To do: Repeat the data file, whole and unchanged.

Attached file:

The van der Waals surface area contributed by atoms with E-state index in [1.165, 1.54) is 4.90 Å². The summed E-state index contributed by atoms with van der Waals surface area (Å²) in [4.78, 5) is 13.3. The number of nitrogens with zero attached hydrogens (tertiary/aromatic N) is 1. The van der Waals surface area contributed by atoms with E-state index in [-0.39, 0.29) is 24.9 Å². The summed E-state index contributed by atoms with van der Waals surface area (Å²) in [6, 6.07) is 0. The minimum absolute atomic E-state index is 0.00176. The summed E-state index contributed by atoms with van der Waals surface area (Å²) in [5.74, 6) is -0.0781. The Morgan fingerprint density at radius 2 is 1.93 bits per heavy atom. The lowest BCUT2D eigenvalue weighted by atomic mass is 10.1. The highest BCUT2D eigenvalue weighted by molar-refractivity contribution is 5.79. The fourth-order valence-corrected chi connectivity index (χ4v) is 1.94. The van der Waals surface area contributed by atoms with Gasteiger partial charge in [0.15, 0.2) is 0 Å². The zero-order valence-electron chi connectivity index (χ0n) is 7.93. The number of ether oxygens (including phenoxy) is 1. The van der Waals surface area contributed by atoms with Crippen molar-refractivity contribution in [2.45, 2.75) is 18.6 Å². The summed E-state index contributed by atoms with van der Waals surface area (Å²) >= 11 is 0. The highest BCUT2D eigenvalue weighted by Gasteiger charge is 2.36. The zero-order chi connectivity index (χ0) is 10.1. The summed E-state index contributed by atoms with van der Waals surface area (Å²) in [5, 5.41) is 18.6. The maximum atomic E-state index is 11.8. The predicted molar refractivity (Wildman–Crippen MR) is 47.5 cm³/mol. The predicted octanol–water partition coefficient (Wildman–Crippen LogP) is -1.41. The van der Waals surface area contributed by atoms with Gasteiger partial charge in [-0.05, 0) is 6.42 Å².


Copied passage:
The van der Waals surface area contributed by atoms with E-state index in [1.165, 1.54) is 4.90 Å². The summed E-state index contributed by atoms with van der Waals surface area (Å²) in [4.78, 5) is 13.3. The number of nitrogens with zero attached hydrogens (tertiary/aromatic N) is 1. The van der Waals surface area contributed by atoms with E-state index in [-0.39, 0.29) is 24.9 Å². The summed E-state index contributed by atoms with van der Waals surface area (Å²) in [6, 6.07) is 0. The minimum absolute atomic E-state index is 0.00176. The summed E-state index contributed by atoms with van der Waals surface area (Å²) in [5.74, 6) is -0.0781. The Morgan fingerprint density at radius 2 is 1.93 bits per heavy atom. The lowest BCUT2D eigenvalue weighted by atomic mass is 10.1. The highest BCUT2D eigenvalue weighted by molar-refractivity contribution is 5.79. The fourth-order valence-corrected chi connectivity index (χ4v) is 1.94. The van der Waals surface area contributed by atoms with Gasteiger partial charge in [0.15, 0.2) is 0 Å². The zero-order valence-electron chi connectivity index (χ0n) is 7.93. The number of ether oxygens (including phenoxy) is 1. The van der Waals surface area contributed by atoms with Crippen molar-refractivity contribution in [2.45, 2.75) is 18.6 Å². The summed E-state index contributed by atoms with van der Waals surface area (Å²) >= 11 is 0. The highest BCUT2D eigenvalue weighted by Gasteiger charge is 2.36. The zero-order chi connectivity index (χ0) is 10.1. The summed E-state index contributed by atoms with van der Waals surface area (Å²) in [5, 5.41) is 18.6. The maximum atomic E-state index is 11.8. The predicted molar refractivity (Wildman–Crippen MR) is 47.5 cm³/mol. The predicted octanol–water partition coefficient (Wildman–Crippen LogP) is -1.41. The van der Waals surface area contributed by atoms with Gasteiger partial charge in [-0.05, 0) is 6.42 Å².